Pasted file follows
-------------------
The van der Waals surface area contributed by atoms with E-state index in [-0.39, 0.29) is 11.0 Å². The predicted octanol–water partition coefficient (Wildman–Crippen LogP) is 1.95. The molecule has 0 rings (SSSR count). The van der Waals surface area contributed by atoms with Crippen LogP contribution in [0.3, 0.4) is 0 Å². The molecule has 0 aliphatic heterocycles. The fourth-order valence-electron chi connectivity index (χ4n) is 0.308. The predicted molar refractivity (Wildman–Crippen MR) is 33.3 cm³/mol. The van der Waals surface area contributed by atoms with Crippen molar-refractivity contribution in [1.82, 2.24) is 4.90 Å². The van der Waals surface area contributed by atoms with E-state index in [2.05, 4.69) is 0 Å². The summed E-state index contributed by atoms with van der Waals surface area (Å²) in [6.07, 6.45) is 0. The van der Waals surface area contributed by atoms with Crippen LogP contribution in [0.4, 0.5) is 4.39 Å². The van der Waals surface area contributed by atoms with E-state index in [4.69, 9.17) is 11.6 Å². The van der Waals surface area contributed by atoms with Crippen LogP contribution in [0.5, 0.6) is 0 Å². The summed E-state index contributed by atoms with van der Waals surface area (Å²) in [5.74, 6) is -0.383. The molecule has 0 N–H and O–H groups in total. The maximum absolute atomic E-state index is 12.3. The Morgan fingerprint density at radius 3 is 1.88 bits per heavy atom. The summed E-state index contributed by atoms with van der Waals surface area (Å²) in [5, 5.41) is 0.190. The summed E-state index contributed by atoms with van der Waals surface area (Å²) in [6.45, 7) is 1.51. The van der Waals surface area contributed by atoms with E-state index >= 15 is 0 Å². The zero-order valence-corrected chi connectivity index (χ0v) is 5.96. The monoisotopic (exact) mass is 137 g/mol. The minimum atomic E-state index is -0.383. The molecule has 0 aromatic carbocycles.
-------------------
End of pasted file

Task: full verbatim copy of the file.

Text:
The van der Waals surface area contributed by atoms with E-state index in [-0.39, 0.29) is 11.0 Å². The predicted octanol–water partition coefficient (Wildman–Crippen LogP) is 1.95. The molecule has 0 rings (SSSR count). The van der Waals surface area contributed by atoms with Crippen LogP contribution in [0.3, 0.4) is 0 Å². The molecule has 0 aliphatic heterocycles. The fourth-order valence-electron chi connectivity index (χ4n) is 0.308. The predicted molar refractivity (Wildman–Crippen MR) is 33.3 cm³/mol. The van der Waals surface area contributed by atoms with Crippen molar-refractivity contribution in [1.82, 2.24) is 4.90 Å². The van der Waals surface area contributed by atoms with E-state index in [2.05, 4.69) is 0 Å². The summed E-state index contributed by atoms with van der Waals surface area (Å²) in [6.07, 6.45) is 0. The van der Waals surface area contributed by atoms with Crippen LogP contribution in [0.4, 0.5) is 4.39 Å². The van der Waals surface area contributed by atoms with E-state index in [4.69, 9.17) is 11.6 Å². The van der Waals surface area contributed by atoms with Crippen LogP contribution in [0.5, 0.6) is 0 Å². The summed E-state index contributed by atoms with van der Waals surface area (Å²) in [5.74, 6) is -0.383. The molecule has 0 N–H and O–H groups in total. The maximum absolute atomic E-state index is 12.3. The Morgan fingerprint density at radius 3 is 1.88 bits per heavy atom. The summed E-state index contributed by atoms with van der Waals surface area (Å²) in [5, 5.41) is 0.190. The summed E-state index contributed by atoms with van der Waals surface area (Å²) in [6.45, 7) is 1.51. The van der Waals surface area contributed by atoms with E-state index >= 15 is 0 Å². The zero-order valence-corrected chi connectivity index (χ0v) is 5.96. The monoisotopic (exact) mass is 137 g/mol. The minimum atomic E-state index is -0.383. The molecule has 0 aromatic carbocycles.